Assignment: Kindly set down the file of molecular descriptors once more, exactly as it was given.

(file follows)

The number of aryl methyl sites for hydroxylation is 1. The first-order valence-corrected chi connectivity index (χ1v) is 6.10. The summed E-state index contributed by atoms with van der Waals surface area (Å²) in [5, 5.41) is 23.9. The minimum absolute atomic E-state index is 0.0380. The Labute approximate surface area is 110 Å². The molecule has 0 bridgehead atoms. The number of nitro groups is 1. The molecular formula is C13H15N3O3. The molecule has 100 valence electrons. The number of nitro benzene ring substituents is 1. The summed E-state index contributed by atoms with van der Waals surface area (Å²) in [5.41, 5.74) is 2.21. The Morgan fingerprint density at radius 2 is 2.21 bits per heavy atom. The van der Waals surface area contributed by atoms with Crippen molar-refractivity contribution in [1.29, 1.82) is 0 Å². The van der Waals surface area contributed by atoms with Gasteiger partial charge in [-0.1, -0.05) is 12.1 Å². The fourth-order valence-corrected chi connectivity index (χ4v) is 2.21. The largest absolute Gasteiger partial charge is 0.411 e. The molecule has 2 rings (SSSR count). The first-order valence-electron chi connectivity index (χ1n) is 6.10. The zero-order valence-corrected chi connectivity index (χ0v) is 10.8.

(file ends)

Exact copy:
The number of aryl methyl sites for hydroxylation is 1. The first-order valence-corrected chi connectivity index (χ1v) is 6.10. The summed E-state index contributed by atoms with van der Waals surface area (Å²) in [5, 5.41) is 23.9. The minimum absolute atomic E-state index is 0.0380. The Labute approximate surface area is 110 Å². The molecule has 0 bridgehead atoms. The number of nitro groups is 1. The molecular formula is C13H15N3O3. The molecule has 100 valence electrons. The number of nitro benzene ring substituents is 1. The summed E-state index contributed by atoms with van der Waals surface area (Å²) in [5.41, 5.74) is 2.21. The Morgan fingerprint density at radius 2 is 2.21 bits per heavy atom. The van der Waals surface area contributed by atoms with Crippen molar-refractivity contribution in [1.29, 1.82) is 0 Å². The van der Waals surface area contributed by atoms with Gasteiger partial charge in [-0.1, -0.05) is 12.1 Å². The fourth-order valence-corrected chi connectivity index (χ4v) is 2.21. The largest absolute Gasteiger partial charge is 0.411 e. The molecule has 2 rings (SSSR count). The first-order valence-electron chi connectivity index (χ1n) is 6.10. The zero-order valence-corrected chi connectivity index (χ0v) is 10.8.